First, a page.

ANALYSIS: How the rise of unionization on campus impacts undergraduate students
Graduate student worker unions rose in popularity and power in the last decade, as unions staged protests and held labor strikes supported by progressive figures such as Bernie Sanders and Alexandria Ocasio-Cortez.
The unionization push began in the 1960s, with teaching assistants at Rutgers University and the City University of New York being first to be included in a collective bargaining agreement.
In February, graduate student workers at Clark University formally requested that the school voluntarily recognize them as an official union. That request was the latest development on their unionization efforts which began in 2020.
Those workers demanded better working conditions, stipends, and the school addressing their COVID-19 concerns including greater accessibility of KN95 masks.
Graduate student worker unions rose in popularity and power in the years preceding the COVID-19 pandemic, as unions staged protests and held labor strikes supported by progressive figures such as Bernie Sanders and Alexandria Ocasio-Cortez.
The unionization push began in the 1960s, with teaching assistants at Rutgers University and the City University of New York being first to be included in a collective bargaining agreement. Although they were included under the faculty’s unionization contract at the time.
Student worker unionization grew aggressively in the 1990s and early 2000s, but the movement was hindered by a 2004 case decided by the National Labor Relations Board (NLRB), which prevented student workers at private universities from unionizing.
That decision slowed the growth of the movement considerably.
However, the NLRB reversed its decision in 2016 and allowed student workers at private universities to unionize, which triggered a resurgence of unionization efforts and the protests that followed.
The 2016 case was brought on by Columbia University’s attempt to shut down unionization efforts on campus, which prompted the NLRB to decide whether students employed by a private university should be considered university “employees” as defined by the National Labor Relations Act.
In deciding that students employed by private universities should indeed be considered “employees” of the university, the NLRB overturned their 2004 decision, allowing student workers to unionize under federal law despite every Ivy League school opposing this decision.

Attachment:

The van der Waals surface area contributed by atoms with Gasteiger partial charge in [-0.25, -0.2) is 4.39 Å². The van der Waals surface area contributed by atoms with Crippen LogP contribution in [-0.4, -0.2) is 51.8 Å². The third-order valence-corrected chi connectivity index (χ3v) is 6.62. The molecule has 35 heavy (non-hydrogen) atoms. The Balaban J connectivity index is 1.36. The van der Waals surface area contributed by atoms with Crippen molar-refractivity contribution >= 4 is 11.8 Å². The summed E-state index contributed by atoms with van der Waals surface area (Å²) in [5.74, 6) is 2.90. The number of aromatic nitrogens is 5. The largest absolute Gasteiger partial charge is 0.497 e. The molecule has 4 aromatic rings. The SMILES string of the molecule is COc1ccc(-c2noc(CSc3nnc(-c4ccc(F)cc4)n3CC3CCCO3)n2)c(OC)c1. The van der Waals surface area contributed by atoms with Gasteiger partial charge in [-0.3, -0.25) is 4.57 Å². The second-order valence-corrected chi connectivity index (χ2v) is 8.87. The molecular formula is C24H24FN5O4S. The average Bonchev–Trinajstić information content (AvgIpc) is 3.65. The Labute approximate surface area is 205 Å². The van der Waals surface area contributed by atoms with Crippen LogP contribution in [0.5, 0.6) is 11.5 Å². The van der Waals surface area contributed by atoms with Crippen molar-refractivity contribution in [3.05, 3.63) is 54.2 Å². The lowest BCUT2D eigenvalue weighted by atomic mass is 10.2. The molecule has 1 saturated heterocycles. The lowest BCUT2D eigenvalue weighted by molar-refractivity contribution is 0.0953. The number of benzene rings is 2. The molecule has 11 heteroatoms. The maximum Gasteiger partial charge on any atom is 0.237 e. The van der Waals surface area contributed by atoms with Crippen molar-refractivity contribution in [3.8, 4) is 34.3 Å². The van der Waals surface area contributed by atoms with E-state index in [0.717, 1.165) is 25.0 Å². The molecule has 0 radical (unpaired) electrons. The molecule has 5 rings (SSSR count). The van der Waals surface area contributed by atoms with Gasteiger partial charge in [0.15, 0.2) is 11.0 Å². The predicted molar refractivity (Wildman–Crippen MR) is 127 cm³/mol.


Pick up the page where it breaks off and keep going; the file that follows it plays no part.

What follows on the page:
Unionized student workers continued to strike and protest, but have become increasingly hostile and aggressive in recent years.
For example, graduate student worker unions began holding undergraduate grades hostage, stealing food, shutting down campus, occupying a Provost’s office, and even physically holding administrators hostage as leverage in their collective bargaining agreements to achieve better working conditions, higher pay, and increased COVID measures.
Since the beginning of the COVID-19 pandemic, student worker unions’ demands have shifted, as they hold strikes and protests advocating for remote learning, restrictive mandates and free masks to be given out to faculty, staff, and students.
In 2020, a student worker union of Cornell RAs went on strike demanding hazard pay, cost of living raises to compensate for tuition and workload increases, as well as personal protective equipment in wake of the COVID-19 pandemic.
Similar demands were made at the University of Utah and the University of Massachusetts.
More recently, the United Campus Workers of Arizona demanded the school switch to remote instruction through the month of January, provide free high-quality masks for those on campus, expand testing, and implement a vaccination mandate.
The University of Iowa’s Campaign to Organize Graduate Students further demanded that the school increase their five-day COVID-19 quarantine period for individuals who test positive, per CDC guidance, to a 14-day period. Additionally, they demanded remote instruction for the beginning of the semester.
On top of having their grades held hostage, which can delay graduation, and having their campuses shut down as a result of student workers union strikes and protests, undergraduate students are negatively impacted by the recent COVID-19 demands pushed by the unions.
Remote learning, as demanded by student worker unions, has been shown to have adverse psychological effects on students, correlating with a rise in suicidal ideation, drug addiction, and suicide attempts for college-age individuals.
Further, a recent Johns Hopkins literature review and meta-analysis conducted by three scholars, concluded that non-pharmaceutical intervention policies like school closures, mask mandates, and lockdowns have no significant impact on COVID-19 mortality, doing more harm than good.
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